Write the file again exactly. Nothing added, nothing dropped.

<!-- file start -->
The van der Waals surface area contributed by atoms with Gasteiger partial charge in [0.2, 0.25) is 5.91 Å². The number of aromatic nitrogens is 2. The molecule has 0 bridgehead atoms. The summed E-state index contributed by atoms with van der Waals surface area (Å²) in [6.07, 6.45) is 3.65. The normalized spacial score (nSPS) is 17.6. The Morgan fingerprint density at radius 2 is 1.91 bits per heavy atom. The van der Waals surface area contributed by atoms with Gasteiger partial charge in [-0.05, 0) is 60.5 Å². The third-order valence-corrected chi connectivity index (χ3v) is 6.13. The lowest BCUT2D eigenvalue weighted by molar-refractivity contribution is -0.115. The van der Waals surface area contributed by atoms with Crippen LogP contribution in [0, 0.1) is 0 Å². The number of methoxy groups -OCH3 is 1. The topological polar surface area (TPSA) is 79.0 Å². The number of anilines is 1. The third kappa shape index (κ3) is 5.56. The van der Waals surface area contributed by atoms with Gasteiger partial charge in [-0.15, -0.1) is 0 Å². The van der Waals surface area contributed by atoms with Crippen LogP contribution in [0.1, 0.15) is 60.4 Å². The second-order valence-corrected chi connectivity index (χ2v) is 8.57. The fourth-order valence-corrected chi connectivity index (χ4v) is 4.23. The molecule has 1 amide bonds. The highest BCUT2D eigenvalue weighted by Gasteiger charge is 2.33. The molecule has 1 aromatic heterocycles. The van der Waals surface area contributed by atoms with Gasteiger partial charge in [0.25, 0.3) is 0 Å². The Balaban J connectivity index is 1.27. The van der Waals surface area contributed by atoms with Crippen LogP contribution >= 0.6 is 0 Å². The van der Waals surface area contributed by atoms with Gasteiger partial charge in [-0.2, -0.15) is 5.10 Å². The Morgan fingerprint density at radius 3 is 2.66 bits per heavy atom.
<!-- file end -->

The van der Waals surface area contributed by atoms with Gasteiger partial charge in [0.2, 0.25) is 5.91 Å². The number of aromatic nitrogens is 2. The molecule has 0 bridgehead atoms. The summed E-state index contributed by atoms with van der Waals surface area (Å²) in [6.07, 6.45) is 3.65. The normalized spacial score (nSPS) is 17.6. The Morgan fingerprint density at radius 2 is 1.91 bits per heavy atom. The van der Waals surface area contributed by atoms with Gasteiger partial charge in [-0.05, 0) is 60.5 Å². The third-order valence-corrected chi connectivity index (χ3v) is 6.13. The lowest BCUT2D eigenvalue weighted by molar-refractivity contribution is -0.115. The van der Waals surface area contributed by atoms with Crippen LogP contribution in [0, 0.1) is 0 Å². The number of methoxy groups -OCH3 is 1. The topological polar surface area (TPSA) is 79.0 Å². The number of anilines is 1. The third kappa shape index (κ3) is 5.56. The van der Waals surface area contributed by atoms with Gasteiger partial charge in [-0.15, -0.1) is 0 Å². The van der Waals surface area contributed by atoms with Crippen LogP contribution in [0.1, 0.15) is 60.4 Å². The second-order valence-corrected chi connectivity index (χ2v) is 8.57. The fourth-order valence-corrected chi connectivity index (χ4v) is 4.23. The molecule has 1 amide bonds. The highest BCUT2D eigenvalue weighted by Gasteiger charge is 2.33. The molecule has 1 aromatic heterocycles. The van der Waals surface area contributed by atoms with Gasteiger partial charge in [0.25, 0.3) is 0 Å². The Balaban J connectivity index is 1.27. The van der Waals surface area contributed by atoms with Crippen LogP contribution >= 0.6 is 0 Å². The van der Waals surface area contributed by atoms with Gasteiger partial charge in [-0.2, -0.15) is 5.10 Å². The Morgan fingerprint density at radius 3 is 2.66 bits per heavy atom.